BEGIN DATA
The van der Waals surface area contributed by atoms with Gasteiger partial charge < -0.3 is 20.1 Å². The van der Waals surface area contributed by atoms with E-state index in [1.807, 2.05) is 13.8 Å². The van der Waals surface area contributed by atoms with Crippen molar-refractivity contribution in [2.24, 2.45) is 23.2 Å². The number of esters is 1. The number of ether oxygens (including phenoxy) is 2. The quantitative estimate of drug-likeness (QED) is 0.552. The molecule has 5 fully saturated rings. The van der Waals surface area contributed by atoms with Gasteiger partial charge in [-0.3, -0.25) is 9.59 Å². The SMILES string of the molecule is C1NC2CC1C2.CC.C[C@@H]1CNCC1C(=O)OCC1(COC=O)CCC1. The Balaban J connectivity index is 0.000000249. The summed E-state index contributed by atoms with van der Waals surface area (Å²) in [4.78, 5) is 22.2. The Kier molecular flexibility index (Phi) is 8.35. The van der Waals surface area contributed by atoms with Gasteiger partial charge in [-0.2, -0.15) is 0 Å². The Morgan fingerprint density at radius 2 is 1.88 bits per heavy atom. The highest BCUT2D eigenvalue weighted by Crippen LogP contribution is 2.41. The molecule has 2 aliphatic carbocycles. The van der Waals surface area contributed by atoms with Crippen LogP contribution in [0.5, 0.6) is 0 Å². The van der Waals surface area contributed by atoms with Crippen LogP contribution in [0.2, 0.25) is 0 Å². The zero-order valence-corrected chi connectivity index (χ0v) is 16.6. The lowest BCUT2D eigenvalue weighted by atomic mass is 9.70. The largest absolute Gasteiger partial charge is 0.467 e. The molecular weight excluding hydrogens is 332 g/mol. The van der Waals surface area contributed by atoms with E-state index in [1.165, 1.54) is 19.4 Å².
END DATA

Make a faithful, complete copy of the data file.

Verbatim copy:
The van der Waals surface area contributed by atoms with Gasteiger partial charge < -0.3 is 20.1 Å². The van der Waals surface area contributed by atoms with E-state index in [1.807, 2.05) is 13.8 Å². The van der Waals surface area contributed by atoms with Crippen molar-refractivity contribution in [2.24, 2.45) is 23.2 Å². The number of esters is 1. The number of ether oxygens (including phenoxy) is 2. The quantitative estimate of drug-likeness (QED) is 0.552. The molecule has 5 fully saturated rings. The van der Waals surface area contributed by atoms with Gasteiger partial charge in [-0.3, -0.25) is 9.59 Å². The SMILES string of the molecule is C1NC2CC1C2.CC.C[C@@H]1CNCC1C(=O)OCC1(COC=O)CCC1. The Balaban J connectivity index is 0.000000249. The summed E-state index contributed by atoms with van der Waals surface area (Å²) in [4.78, 5) is 22.2. The Kier molecular flexibility index (Phi) is 8.35. The van der Waals surface area contributed by atoms with Gasteiger partial charge in [-0.2, -0.15) is 0 Å². The Morgan fingerprint density at radius 2 is 1.88 bits per heavy atom. The highest BCUT2D eigenvalue weighted by Crippen LogP contribution is 2.41. The molecule has 2 aliphatic carbocycles. The van der Waals surface area contributed by atoms with Crippen LogP contribution in [0.5, 0.6) is 0 Å². The van der Waals surface area contributed by atoms with Crippen LogP contribution in [0.2, 0.25) is 0 Å². The zero-order valence-corrected chi connectivity index (χ0v) is 16.6. The lowest BCUT2D eigenvalue weighted by atomic mass is 9.70. The largest absolute Gasteiger partial charge is 0.467 e. The molecular weight excluding hydrogens is 332 g/mol. The van der Waals surface area contributed by atoms with E-state index in [1.165, 1.54) is 19.4 Å².